Ezra Furman – Perpetual Motion People

Reviewed by James Lavender

Ezra Furman cuts a striking figure on the cover of Perpetual Motion People wearing a dress, stockings and lipstick. This cross-dressing is also something he does in his live shows, which have been described as “staggering…the real deal”. From the look and sound of his new album, he seems like a man who doesn’t fear anything, but upon closer listening, you realise that Furman is communicating a sense of dislocation which comes across as sparky pop tunes.

And what tunes! Furman follows the vein of great American alternatives, such as Lou Reed and the Velvet Underground, Talking Heads and the Violent Femmes, whose influence can be heard most notably on the first single ‘Restless Year’. He takes influences from everywhere and from every period of music. You can hear 1920s jazz and music hall on ‘Haunted Head’, whilst the fuzzy guitar and heavy bass on ‘Tip of a Match’ is reminiscent of The Pixies. One of the highlights of the album is ‘Pot Holes’, which sounds like a vintage 1950s Rock’n’Roll song, complete with supporting do-wops.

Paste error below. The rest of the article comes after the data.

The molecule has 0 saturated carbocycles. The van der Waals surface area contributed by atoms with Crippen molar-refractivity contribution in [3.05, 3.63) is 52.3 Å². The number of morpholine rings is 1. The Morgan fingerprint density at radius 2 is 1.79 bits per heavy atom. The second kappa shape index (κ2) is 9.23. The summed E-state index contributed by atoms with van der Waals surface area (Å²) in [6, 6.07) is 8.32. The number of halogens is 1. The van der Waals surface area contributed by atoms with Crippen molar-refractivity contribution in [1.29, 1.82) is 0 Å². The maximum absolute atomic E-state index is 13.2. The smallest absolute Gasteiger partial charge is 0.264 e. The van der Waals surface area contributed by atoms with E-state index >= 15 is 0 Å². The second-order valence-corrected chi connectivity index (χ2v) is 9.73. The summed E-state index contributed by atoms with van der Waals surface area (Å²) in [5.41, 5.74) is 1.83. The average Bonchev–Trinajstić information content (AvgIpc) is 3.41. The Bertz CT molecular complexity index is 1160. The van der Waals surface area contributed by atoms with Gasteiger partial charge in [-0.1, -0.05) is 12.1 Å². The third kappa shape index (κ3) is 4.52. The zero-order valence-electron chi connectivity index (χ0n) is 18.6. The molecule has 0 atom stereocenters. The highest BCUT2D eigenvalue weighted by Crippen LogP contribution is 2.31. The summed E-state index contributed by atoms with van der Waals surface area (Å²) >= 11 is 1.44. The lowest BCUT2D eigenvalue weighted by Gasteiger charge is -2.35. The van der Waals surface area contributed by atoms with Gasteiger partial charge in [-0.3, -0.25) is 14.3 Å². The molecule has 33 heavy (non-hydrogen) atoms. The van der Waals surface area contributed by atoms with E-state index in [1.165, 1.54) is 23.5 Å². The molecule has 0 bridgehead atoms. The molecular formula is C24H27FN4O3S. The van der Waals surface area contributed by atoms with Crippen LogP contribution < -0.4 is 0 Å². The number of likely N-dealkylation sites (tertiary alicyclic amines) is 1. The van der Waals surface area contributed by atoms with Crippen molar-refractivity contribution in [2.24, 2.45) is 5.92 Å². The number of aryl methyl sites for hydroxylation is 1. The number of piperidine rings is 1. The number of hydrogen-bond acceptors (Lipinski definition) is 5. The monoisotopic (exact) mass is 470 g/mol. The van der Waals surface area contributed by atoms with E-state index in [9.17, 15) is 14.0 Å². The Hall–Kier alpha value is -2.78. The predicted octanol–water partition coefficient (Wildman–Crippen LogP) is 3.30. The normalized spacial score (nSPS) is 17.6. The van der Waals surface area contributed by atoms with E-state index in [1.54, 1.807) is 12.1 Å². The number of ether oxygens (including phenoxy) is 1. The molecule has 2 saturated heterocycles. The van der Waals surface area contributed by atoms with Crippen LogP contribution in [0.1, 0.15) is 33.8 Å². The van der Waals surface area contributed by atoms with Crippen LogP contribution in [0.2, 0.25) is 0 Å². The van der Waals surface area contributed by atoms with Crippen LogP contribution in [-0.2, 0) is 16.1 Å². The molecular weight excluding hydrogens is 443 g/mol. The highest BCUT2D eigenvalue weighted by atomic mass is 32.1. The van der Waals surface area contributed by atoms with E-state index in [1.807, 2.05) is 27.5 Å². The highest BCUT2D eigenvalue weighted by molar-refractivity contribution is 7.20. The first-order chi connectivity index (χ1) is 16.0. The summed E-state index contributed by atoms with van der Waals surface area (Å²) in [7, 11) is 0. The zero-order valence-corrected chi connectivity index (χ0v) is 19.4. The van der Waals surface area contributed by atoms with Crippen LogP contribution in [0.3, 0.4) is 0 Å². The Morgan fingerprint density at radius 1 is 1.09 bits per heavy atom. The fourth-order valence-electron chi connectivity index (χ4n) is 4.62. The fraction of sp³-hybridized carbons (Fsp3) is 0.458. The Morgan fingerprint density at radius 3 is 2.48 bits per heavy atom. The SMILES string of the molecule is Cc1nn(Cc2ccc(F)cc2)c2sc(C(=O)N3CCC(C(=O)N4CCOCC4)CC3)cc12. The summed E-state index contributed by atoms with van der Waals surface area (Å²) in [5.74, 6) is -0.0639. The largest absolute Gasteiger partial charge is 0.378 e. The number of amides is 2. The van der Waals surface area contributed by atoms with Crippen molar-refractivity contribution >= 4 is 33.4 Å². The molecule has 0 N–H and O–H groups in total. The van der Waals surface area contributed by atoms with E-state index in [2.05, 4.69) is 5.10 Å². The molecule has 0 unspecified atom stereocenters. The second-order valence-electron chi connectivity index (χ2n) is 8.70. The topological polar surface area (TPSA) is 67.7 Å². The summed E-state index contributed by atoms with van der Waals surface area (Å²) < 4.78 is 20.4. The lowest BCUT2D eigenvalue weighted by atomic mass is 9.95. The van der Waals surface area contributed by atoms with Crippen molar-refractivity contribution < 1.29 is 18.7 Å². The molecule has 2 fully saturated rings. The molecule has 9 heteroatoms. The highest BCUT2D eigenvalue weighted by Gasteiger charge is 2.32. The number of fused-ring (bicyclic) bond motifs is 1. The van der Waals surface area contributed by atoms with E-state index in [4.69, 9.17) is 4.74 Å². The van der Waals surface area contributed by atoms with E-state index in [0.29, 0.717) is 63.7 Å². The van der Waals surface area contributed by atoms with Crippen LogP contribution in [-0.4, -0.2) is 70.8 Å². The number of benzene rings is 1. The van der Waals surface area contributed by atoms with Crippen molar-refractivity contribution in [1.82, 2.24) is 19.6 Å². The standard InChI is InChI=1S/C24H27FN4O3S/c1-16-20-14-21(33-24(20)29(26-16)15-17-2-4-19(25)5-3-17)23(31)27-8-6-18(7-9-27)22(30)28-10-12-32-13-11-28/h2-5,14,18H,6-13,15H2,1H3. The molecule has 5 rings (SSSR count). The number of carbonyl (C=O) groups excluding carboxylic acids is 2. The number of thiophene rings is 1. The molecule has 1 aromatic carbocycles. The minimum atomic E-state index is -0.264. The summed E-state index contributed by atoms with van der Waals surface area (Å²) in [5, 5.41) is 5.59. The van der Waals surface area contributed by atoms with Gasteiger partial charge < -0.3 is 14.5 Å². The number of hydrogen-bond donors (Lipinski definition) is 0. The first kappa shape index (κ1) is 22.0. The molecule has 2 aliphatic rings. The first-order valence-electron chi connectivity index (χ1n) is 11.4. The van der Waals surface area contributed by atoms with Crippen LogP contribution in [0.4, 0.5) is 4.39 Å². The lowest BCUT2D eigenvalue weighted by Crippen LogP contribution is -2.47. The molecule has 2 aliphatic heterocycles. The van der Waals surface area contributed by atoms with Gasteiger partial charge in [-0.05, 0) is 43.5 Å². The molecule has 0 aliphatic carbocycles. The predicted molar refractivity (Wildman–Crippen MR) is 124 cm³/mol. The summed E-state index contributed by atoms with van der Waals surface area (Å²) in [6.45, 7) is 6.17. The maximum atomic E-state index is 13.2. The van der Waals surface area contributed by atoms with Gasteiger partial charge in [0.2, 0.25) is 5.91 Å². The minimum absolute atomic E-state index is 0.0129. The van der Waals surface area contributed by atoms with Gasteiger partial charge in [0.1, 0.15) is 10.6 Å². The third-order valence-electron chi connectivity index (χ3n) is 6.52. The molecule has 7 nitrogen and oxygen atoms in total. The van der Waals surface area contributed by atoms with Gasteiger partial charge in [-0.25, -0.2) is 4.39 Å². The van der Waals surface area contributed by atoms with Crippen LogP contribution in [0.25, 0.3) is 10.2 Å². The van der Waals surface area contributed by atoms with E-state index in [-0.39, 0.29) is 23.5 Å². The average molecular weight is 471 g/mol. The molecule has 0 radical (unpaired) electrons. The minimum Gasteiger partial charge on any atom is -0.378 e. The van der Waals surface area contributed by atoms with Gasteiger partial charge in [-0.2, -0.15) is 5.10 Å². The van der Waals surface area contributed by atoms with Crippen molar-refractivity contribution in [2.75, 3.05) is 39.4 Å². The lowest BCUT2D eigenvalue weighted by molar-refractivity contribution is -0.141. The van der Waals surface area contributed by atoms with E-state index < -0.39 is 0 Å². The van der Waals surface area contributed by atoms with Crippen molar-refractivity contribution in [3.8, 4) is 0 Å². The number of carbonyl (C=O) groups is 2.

As a singer, Furman has a whining voice, but in a good way. His singing style is, again, very reminiscent of the Violent Femmes’ Gordon Gano, They Might Be Giant’s John Linnell, with a bit of Lou Reed thrown into the mix.

With Perpetual Motion People, Furman has borne his heart and soul into this album, but rather than being a long dark night of the soul, it is a colourful and joyous pop rock album which people can dance along with and enjoy.

Rating: 5/5

Recommended Track: Pot Holes


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